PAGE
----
Nanotechnology Now







Heifer International

Wikipedia Affiliate Button


DHgate

Home > News > Can the Atom help Intel's CEO meet otherworldly demands?

April 10th, 2008

Can the Atom help Intel's CEO meet otherworldly demands?

Abstract:
Interview Exclusive Strolling towards Intel's headquarters, I hoped my meeting with Paul Otellini would not be as awkward as the last encounter with an acting Intel CEO.

Jumping past Intel's near-term agenda and well into the future, I wondered how the company might apply its nanotechnology expertise to areas outside of the traditional semiconductor field. Companies such as Applied Materials have re-tooled semiconductor manufacturing equipment to pump out silicon-based solar cells, and a number of start-ups have issued specialized processors that can crank through tasks such as protein folding at remarkable speeds. Perhaps Intel would like to have a go at something along these lines.

"We have looked at both of those markets," Otellini said.

"There is no commonality between our factories and the factories that you would need to run to build solar cells. The equipment is different, the factory flow is different, the clean-room levels are much less necessary. And, for solar factories, you need these big, long almost football field kinds of buildings with a linear process control. So, there is not a lot of re-use of, say, our old factories or old equipment.

"So, you would have to enter it as a standalone business, and that doesn't seem to be attractive to us right now in terms of where our capital can be used.

"It's a similar story on stuff like the Affymetrics products. As we investigated the various aspects around digital health, we looked at those kinds of things. We're really good at digital logic, and I think that is where we want to keep our focus."

Source:
theregister.co.uk

Bookmark:
Delicious Digg Newsvine Google Yahoo Reddit Magnoliacom Furl Facebook

Related News Press

News and information

Scientific breakthrough in rechargeable batteries: Researchers from Singapore and Québec Team Up to Develop Next-Generation Materials to Power Electronic Devices and Electric Vehicles February 28th, 2015

First detailed microscopy evidence of bacteria at the lower size limit of life: Berkeley Lab research provides comprehensive description of ultra-small bacteria February 28th, 2015

Leti to Offer Updates on Silicon Photonics Successes at OFC in LA February 27th, 2015

Moving molecule writes letters: Caging of molecules allows investigation of equilibrium thermodynamics February 27th, 2015

Possible Futures

European roadmap for graphene science and technology published February 25th, 2015

Quantum research past, present and future for discussion at AAAS February 16th, 2015

World’s first compact rotary 3D printer-cum-scanner unveiled at AAAS by NTU Singapore start-up: With production funded by crowdsourcing, the first unit will be delivered to the United States in March February 16th, 2015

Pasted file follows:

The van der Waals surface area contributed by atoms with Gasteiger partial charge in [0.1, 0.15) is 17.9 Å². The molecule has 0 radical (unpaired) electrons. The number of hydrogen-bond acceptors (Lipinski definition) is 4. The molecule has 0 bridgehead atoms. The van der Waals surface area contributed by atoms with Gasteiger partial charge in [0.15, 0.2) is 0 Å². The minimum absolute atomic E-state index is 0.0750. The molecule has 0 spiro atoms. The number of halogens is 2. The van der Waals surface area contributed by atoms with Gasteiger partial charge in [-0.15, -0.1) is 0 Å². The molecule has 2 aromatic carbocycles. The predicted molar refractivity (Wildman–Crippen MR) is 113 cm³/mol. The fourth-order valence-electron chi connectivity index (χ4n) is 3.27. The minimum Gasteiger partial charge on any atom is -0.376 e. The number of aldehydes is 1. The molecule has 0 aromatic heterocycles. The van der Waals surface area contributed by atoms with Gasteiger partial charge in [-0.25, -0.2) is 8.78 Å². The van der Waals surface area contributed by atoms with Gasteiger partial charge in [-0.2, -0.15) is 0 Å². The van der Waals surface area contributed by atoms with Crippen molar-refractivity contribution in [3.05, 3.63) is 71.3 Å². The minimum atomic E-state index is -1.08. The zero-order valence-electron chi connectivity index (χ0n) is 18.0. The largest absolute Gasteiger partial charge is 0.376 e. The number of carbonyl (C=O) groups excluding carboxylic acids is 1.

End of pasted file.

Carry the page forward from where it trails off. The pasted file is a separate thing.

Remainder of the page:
Nanotechnology Electric Vehicle (EV) Market Analysis Report 2015: According to Radiant Insights, Inc February 13th, 2015

Chip Technology

New nanowire structure absorbs light efficiently: Dual-type nanowire arrays can be used in applications such as LEDs and solar cells February 25th, 2015

SUNY Poly CNSE Researchers and Corporate Partners to Present Forty Papers at Globally Recognized Lithography Conference: SUNY Poly CNSE Research Group Awarded Both ‘Best Research Paper’ and ‘Best Research Poster’ at SPIE Advanced Lithography 2015 forum February 25th, 2015

Ultra-thin nanowires can trap electron 'twisters' that disrupt superconductors February 24th, 2015

Silicon Catalyst Announces Partnership With imec to Support Semiconductor Start-Ups February 23rd, 2015

Interviews/Book Reviews/Essays/Reports/Podcasts/Journals/White papers

Moving molecule writes letters: Caging of molecules allows investigation of equilibrium thermodynamics February 27th, 2015

Untangling DNA with a droplet of water, a pipet and a polymer: With the 'rolling droplet technique,' a DNA-injected water droplet rolls like a ball over a platelet, sticking the DNA to the plate surface February 27th, 2015

Real-time observation of bond formation by using femtosecond X-ray liquidography February 26th, 2015

Graphene shows potential as novel anti-cancer therapeutic strategy: University of Manchester scientists have used graphene to target and neutralise cancer stem cells while not harming other cells February 26th, 2015

NanoNews-Digest
The latest news from around the world, FREE




  Premium Products
NanoNews-Custom
Only the news you want to read!
 Learn More
NanoTech-Transfer
University Technology Transfer & Patents
 Learn More
NanoStrategies
Full-service, expert consulting
 Learn More










ASP
Nanotechnology Now Featured Books




NNN

The Hunger Project







© Copyright 1999-2015 7th Wave, Inc. All Rights Reserved PRIVACY POLICY :: CONTACT US :: STATS :: SITE MAP :: ADVERTISE